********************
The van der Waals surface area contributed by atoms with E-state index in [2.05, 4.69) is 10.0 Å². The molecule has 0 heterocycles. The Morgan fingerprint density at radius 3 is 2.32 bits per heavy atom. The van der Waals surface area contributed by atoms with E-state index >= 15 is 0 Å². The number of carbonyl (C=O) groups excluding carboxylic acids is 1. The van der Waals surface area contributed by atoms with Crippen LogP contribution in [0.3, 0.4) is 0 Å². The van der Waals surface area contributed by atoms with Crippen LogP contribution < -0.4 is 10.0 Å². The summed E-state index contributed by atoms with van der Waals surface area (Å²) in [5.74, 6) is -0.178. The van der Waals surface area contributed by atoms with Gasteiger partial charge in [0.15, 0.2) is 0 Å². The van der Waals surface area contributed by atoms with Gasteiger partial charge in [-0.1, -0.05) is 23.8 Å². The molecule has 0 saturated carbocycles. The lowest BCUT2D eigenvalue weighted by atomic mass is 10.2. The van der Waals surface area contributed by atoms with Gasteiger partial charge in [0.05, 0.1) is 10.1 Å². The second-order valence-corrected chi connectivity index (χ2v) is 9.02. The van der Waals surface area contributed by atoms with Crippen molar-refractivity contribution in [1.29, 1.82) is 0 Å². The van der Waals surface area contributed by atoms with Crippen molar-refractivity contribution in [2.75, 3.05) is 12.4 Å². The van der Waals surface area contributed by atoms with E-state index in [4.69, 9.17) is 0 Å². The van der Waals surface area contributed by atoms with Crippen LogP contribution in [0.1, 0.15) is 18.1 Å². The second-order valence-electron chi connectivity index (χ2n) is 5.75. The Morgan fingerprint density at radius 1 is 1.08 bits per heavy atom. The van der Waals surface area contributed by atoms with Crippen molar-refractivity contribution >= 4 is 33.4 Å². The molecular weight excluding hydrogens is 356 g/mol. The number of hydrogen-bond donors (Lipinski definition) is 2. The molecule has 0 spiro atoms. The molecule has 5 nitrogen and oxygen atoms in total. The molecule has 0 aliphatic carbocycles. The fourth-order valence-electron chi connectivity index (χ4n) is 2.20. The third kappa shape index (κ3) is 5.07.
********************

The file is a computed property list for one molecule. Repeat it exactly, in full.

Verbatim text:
The van der Waals surface area contributed by atoms with E-state index in [2.05, 4.69) is 10.0 Å². The molecule has 0 heterocycles. The Morgan fingerprint density at radius 3 is 2.32 bits per heavy atom. The van der Waals surface area contributed by atoms with E-state index >= 15 is 0 Å². The number of carbonyl (C=O) groups excluding carboxylic acids is 1. The van der Waals surface area contributed by atoms with Crippen LogP contribution in [0.3, 0.4) is 0 Å². The van der Waals surface area contributed by atoms with Crippen LogP contribution < -0.4 is 10.0 Å². The summed E-state index contributed by atoms with van der Waals surface area (Å²) in [5.74, 6) is -0.178. The van der Waals surface area contributed by atoms with Gasteiger partial charge in [0.15, 0.2) is 0 Å². The van der Waals surface area contributed by atoms with Gasteiger partial charge in [-0.1, -0.05) is 23.8 Å². The molecule has 0 saturated carbocycles. The lowest BCUT2D eigenvalue weighted by atomic mass is 10.2. The van der Waals surface area contributed by atoms with Gasteiger partial charge in [0.05, 0.1) is 10.1 Å². The second-order valence-corrected chi connectivity index (χ2v) is 9.02. The van der Waals surface area contributed by atoms with Crippen molar-refractivity contribution in [1.29, 1.82) is 0 Å². The van der Waals surface area contributed by atoms with Crippen molar-refractivity contribution in [2.75, 3.05) is 12.4 Å². The van der Waals surface area contributed by atoms with E-state index in [4.69, 9.17) is 0 Å². The van der Waals surface area contributed by atoms with Crippen LogP contribution in [0.1, 0.15) is 18.1 Å². The second-order valence-electron chi connectivity index (χ2n) is 5.75. The Morgan fingerprint density at radius 1 is 1.08 bits per heavy atom. The van der Waals surface area contributed by atoms with Crippen molar-refractivity contribution >= 4 is 33.4 Å². The molecular weight excluding hydrogens is 356 g/mol. The number of hydrogen-bond donors (Lipinski definition) is 2. The molecule has 0 spiro atoms. The molecule has 5 nitrogen and oxygen atoms in total. The molecule has 0 aliphatic carbocycles. The fourth-order valence-electron chi connectivity index (χ4n) is 2.20. The third kappa shape index (κ3) is 5.07.